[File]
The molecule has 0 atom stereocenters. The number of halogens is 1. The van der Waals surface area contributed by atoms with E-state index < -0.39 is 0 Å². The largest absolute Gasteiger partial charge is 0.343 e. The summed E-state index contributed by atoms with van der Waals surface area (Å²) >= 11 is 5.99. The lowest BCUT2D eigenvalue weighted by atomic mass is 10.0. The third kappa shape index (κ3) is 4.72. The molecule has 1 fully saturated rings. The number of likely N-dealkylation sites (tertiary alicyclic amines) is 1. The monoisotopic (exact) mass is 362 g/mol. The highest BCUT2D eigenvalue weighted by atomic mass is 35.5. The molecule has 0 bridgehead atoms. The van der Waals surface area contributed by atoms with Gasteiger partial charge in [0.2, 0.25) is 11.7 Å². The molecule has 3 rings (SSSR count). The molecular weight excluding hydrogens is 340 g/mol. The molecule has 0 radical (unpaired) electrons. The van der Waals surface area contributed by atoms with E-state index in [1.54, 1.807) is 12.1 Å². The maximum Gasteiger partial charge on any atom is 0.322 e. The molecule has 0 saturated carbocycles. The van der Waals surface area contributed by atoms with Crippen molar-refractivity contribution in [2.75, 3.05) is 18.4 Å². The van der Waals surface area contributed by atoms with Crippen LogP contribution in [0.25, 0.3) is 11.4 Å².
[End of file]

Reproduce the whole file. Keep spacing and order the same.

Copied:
The molecule has 0 atom stereocenters. The number of halogens is 1. The van der Waals surface area contributed by atoms with E-state index < -0.39 is 0 Å². The largest absolute Gasteiger partial charge is 0.343 e. The summed E-state index contributed by atoms with van der Waals surface area (Å²) >= 11 is 5.99. The lowest BCUT2D eigenvalue weighted by atomic mass is 10.0. The third kappa shape index (κ3) is 4.72. The molecule has 1 fully saturated rings. The number of likely N-dealkylation sites (tertiary alicyclic amines) is 1. The monoisotopic (exact) mass is 362 g/mol. The highest BCUT2D eigenvalue weighted by atomic mass is 35.5. The molecule has 0 bridgehead atoms. The van der Waals surface area contributed by atoms with Gasteiger partial charge in [0.2, 0.25) is 11.7 Å². The molecule has 3 rings (SSSR count). The molecular weight excluding hydrogens is 340 g/mol. The molecule has 0 radical (unpaired) electrons. The van der Waals surface area contributed by atoms with E-state index in [1.54, 1.807) is 12.1 Å². The maximum Gasteiger partial charge on any atom is 0.322 e. The molecule has 0 saturated carbocycles. The van der Waals surface area contributed by atoms with Crippen molar-refractivity contribution in [2.75, 3.05) is 18.4 Å². The van der Waals surface area contributed by atoms with Crippen LogP contribution in [0.25, 0.3) is 11.4 Å².